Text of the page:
June 15, 2016—The United Nation’s Working Group on Arbitrary Detention (WGAD) has issued an opinion on the case of the Iranian women’s rights activist and human rights defender, Bahareh Hedayat, demanding her immediate release. The opinion ruled Hedayat’s imprisonment since 2009 is arbitrary and against international law.
WGAD’s consideration and ruling of Hedayat’s case, adopted on April, 19, 2016 and released on May 26, 2016, comes in response to a submission to the WGAD by the International Campaign for Human Rights in Iran.
Hedayat was given a brief furlough (temporary leave) from Evin Prison’s Women’s Ward on June 7, 2016, but was returned to prison less than a week later on June 13. The Campaign calls for her immediate release in light of the WGAD ruling.
“It is high time for this injustice to end. After almost seven years of unlawful imprisonment, the Iranian authorities should release her immediately,” said Hadi Ghaemi, the Campaign’s executive director.
The WGAD opinion noted that the Judicial proceedings against Hedayat were riddled with breaches of due process and international law.
“The deprivation of liberty of Bahareh Hedayat was arbitrary, being in contravention of articles 9, 10, 11, 19 and 20 of the UDHR [the Universal Declaration of Human Rights] and articles 9, 10, 14, 19 and 21 of the ICCPR [the International Covenant on Civil and Political Rights], and falls within categories I, II and III of the categories applicable to the consideration of cases submitted to the Working Group,” it stated.
WGAD also expressed serious concern for Hedayat’s health, stating: “… the Working Group wishes to record its grave concern about Ms. Hedayat’s deteriorating health since her detention in December 2009, particularly the allegations made by the source that she has not been provided with adequate medical care and that this may result in irreparable harm to her health and leave her permanently sterile.”
The WGAD ruling concludes by calling for her immediate release: “Taking into account all the circumstances of the case, especially the risk of irreparable harm to Ms. Hedayat’s health and physical integrity, the Working Group considers that the adequate remedy would be to release Ms. Hedayat immediately, and accord her an enforceable.”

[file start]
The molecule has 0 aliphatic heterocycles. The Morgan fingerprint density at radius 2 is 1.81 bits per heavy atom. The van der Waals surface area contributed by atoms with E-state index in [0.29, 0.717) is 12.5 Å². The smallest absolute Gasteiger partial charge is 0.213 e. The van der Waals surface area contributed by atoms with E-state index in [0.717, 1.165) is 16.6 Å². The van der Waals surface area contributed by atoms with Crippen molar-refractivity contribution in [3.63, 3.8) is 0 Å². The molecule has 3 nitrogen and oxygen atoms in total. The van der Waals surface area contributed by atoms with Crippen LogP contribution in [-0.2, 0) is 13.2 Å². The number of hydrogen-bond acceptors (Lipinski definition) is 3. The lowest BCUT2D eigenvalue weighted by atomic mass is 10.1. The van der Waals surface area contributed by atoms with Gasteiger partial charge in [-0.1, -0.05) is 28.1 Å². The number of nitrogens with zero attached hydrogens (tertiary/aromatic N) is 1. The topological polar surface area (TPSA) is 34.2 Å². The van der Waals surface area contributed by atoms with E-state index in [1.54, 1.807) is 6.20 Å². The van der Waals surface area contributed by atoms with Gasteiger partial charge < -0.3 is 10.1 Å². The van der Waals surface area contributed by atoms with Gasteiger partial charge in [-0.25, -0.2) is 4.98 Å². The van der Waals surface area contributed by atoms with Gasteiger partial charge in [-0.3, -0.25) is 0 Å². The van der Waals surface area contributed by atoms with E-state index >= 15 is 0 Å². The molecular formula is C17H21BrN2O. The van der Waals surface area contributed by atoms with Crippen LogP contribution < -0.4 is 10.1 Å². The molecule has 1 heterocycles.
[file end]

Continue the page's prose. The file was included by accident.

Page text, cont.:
WGAD also noted that it communicated its concerns to the Government of Iran and requested it response, but the Government of Iran did not provide a reply within the standard response time required.
Agents of the Ministry of Intelligence arrested Hedayat on December 30, 2009. On May 5, 2010, Branch 28 of the Revolutionary Court in Tehran sentenced Hedayat to a total of 7.5 years of imprisonment for the following three charges:
- Six months of imprisonment for “insulting the President,”
- Two years of imprisonment for “insulting the Leader,” and
- Five years of imprisonment for “acting against national security and publishing falsehoods.”
In July 2010, the Appeals Court upheld Hedayat’s sentence. According to Article 134 of the Iranian Penal Code, a prisoner sentenced under multiple charges should serve no more than the maximum sentence for the charge carrying the heaviest sentence. In Hedayat’s case, the application of Article 134 meant that she should be released after five years relating to her charge of “acting against national security and publishing falsehoods.”
Accordingly, on August 12, 2015, the Appeals Court issued a release order for Hedayat. Yet she was never released and the judicial authorities insisted on imprisoning her for another two years, claiming that she should serve a suspended sentence of two years issued against her in May 2007. According to Iranian law, this suspended sentence expired in 2012 under a five-year statute of limitation.
Hedayat is held at Evin Prison’s Women’s Ward, which is used exclusively for political prisoners and prisoners of conscience.
The Campaign will be publishing an in-depth report on this ward next week, titled Inside the Women’s Ward: Mistreatment of Women Political Prisoners at Iran’s Evin Prison. The report, based on exclusive and detailed first-hand testimonies, reveals the inhumane and unlawful conditions the women political prisoners suffer there.
“Iran must cease criminalizing peaceful dissent. It can begin with the immediate release, after almost seven years behind bars, of the unjustly imprisoned human rights defender Bahareh Hedayat,” said Hadi Ghaemi.
For the latest human rights developments in Iran visit the Campaign’s website
For interviews, contact:
Hadi Ghaemi at +1-917-669-5996, firstname.lastname@example.org